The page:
This NSF funded biocomplexity project seeks to understand the complex linkages between biogeochemical cycles, vegetation, disturbance, and climate across the full summer temperature gradient in the Arctic in order to better predict ecosystem responses to changing climate. The project examines the complexity associated with self-organization in frost-boil; complexity associated with interactions between biogeochemical cycles, cryoturbation, and vegetation; and biocomplexity across spatial-temporal scales. The web site includes the project proposal, research objectives, preliminary results, maps, photographs, datasets, and publications. This resource is part of the biocomplexity collection. http://serc.carleton.edu/biocomplexity/
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Part of the Cutting Edge collection. The NAGT/DLESE On the Cutting Edge project helps geoscience faculty stay up-to-date with both geoscience research and teaching methods.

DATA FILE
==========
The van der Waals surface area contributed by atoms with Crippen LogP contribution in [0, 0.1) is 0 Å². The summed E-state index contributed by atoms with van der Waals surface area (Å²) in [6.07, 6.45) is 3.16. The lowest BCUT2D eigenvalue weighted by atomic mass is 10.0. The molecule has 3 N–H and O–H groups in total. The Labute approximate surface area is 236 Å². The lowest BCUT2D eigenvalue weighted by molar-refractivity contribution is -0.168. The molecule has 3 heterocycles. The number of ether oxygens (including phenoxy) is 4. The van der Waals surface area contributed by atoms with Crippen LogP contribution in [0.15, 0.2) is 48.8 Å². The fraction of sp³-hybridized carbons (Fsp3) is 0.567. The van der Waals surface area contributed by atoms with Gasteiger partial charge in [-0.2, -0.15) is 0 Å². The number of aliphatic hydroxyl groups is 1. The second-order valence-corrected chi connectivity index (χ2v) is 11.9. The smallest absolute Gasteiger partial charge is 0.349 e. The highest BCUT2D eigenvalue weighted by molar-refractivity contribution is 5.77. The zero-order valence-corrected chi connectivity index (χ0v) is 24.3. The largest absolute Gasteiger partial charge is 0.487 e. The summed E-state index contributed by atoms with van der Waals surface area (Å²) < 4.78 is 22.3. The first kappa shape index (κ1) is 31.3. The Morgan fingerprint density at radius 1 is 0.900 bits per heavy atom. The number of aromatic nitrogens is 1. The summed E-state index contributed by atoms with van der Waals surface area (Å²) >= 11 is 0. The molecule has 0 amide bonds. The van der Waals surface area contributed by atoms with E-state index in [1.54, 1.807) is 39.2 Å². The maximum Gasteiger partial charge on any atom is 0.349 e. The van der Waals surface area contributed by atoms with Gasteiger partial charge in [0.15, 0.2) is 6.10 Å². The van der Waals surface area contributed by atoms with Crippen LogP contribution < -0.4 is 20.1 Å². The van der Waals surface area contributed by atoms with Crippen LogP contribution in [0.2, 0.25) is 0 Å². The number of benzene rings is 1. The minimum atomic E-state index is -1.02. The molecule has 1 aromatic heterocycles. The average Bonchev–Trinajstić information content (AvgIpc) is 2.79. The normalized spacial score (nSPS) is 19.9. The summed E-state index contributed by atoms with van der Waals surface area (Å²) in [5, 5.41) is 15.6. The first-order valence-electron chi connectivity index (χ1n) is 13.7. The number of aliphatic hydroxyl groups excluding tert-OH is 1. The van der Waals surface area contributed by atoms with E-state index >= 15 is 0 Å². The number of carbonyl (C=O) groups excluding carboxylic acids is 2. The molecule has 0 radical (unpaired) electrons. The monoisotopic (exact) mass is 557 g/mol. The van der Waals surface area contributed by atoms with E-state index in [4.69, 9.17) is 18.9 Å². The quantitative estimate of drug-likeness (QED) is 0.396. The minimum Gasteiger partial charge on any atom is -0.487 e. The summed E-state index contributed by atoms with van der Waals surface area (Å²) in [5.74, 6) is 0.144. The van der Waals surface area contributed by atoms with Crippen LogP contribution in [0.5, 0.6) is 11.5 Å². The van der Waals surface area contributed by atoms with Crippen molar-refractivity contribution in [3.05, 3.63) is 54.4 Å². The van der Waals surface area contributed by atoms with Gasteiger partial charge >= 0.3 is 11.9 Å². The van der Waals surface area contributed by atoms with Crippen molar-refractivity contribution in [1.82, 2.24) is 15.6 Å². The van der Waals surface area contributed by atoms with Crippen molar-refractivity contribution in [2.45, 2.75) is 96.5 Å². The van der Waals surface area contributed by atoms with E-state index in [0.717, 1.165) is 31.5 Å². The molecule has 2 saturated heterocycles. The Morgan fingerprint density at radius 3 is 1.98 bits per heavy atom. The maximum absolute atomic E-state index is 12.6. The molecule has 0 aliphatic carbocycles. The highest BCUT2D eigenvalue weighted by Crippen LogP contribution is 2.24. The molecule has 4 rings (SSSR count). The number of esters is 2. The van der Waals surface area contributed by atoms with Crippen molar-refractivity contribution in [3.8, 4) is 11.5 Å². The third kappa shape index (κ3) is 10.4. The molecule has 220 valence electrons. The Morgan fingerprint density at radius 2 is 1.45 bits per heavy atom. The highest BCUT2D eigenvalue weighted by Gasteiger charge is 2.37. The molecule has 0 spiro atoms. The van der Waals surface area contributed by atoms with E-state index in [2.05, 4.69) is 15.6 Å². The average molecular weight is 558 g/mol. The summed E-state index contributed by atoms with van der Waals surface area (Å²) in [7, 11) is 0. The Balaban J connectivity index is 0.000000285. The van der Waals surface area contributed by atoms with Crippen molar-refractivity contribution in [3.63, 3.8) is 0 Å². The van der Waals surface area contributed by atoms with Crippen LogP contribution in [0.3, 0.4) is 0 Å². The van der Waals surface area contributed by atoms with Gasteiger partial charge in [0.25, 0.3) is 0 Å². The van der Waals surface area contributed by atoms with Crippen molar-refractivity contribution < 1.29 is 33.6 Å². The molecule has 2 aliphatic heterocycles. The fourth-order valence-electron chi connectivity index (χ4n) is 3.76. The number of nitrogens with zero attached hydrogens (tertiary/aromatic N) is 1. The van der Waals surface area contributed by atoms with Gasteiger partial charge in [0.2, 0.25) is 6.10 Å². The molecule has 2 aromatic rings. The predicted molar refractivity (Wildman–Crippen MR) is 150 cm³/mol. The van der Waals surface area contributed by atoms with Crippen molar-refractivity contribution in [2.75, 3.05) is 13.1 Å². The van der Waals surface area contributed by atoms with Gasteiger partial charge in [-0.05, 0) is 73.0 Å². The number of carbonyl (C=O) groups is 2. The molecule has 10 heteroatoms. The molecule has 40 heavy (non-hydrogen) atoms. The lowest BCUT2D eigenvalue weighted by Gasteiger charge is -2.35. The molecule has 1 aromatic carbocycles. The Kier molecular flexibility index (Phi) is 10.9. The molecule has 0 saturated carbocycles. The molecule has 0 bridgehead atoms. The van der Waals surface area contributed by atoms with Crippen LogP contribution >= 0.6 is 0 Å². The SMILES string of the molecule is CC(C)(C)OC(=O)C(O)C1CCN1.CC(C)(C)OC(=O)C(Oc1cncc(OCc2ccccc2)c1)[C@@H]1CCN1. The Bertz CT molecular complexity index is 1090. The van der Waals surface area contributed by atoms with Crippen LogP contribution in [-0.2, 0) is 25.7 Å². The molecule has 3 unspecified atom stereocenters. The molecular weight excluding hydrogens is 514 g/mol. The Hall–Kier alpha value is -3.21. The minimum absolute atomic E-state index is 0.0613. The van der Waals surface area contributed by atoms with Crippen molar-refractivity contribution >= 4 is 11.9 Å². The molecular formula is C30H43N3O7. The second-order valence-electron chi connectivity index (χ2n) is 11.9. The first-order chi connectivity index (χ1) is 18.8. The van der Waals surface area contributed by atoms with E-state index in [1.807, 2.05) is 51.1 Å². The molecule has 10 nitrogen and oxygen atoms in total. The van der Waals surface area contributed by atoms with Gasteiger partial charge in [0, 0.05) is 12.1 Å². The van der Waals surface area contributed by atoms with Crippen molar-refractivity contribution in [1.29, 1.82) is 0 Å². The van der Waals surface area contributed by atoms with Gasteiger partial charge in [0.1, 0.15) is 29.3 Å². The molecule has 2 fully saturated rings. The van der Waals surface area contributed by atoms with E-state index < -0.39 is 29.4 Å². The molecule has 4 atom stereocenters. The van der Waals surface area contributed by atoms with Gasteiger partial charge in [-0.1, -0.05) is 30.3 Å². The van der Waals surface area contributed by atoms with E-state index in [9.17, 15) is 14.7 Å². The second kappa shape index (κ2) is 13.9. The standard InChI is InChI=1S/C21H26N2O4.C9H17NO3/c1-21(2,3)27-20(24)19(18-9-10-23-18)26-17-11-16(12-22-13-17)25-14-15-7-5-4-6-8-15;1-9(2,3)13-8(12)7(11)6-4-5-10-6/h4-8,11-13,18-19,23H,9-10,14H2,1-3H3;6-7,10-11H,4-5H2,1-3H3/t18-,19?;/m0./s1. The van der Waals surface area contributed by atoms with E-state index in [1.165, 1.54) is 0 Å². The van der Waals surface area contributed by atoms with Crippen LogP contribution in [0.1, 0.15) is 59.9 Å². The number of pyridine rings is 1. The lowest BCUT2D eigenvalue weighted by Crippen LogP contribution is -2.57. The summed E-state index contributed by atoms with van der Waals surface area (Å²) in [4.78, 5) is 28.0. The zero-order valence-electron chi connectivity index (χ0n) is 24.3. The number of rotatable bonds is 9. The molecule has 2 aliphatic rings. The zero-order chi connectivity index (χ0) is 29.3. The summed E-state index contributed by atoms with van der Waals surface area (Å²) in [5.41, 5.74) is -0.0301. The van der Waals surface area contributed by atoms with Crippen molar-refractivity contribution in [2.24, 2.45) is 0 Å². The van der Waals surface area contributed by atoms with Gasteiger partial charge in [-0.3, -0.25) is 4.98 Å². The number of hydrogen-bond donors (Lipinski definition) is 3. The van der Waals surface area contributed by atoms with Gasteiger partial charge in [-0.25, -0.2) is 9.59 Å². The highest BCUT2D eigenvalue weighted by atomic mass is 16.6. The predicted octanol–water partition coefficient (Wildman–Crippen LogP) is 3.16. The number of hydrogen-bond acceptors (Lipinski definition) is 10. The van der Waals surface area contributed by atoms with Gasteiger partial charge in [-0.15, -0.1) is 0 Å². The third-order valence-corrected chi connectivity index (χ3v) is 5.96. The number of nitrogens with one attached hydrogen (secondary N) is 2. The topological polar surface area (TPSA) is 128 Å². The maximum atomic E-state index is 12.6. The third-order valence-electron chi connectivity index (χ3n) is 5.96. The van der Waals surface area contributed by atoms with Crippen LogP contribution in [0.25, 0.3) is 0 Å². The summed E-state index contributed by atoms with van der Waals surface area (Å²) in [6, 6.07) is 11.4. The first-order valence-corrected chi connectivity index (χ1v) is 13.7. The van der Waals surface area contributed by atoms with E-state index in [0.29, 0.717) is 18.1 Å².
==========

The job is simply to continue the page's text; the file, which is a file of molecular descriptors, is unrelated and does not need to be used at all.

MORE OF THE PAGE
Subject: Geoscience:Hydrology, Biology, Geoscience:Geology, Atmospheric Science:Climatology Resource Type: Datasets and Tools:Datasets, Scientific Resources:Research Results Grade Level: College Upper (15-16), Graduate/Professional Theme: Teach the Earth:Teaching Topics:Water, Teach the Earth:Course Topics:Atmospheric Science, Teach the Earth:Incorporating Societal Issues:Climate Change, Teach the Earth:Course Topics:Hydrology/Hydrogeology Topics: Hydrosphere/Cryosphere, Snow and Ice, Climate, Biosphere, Earth surfaceKeywords: patterned ground, biogeochemical cycles, cryoturbation, frost heave
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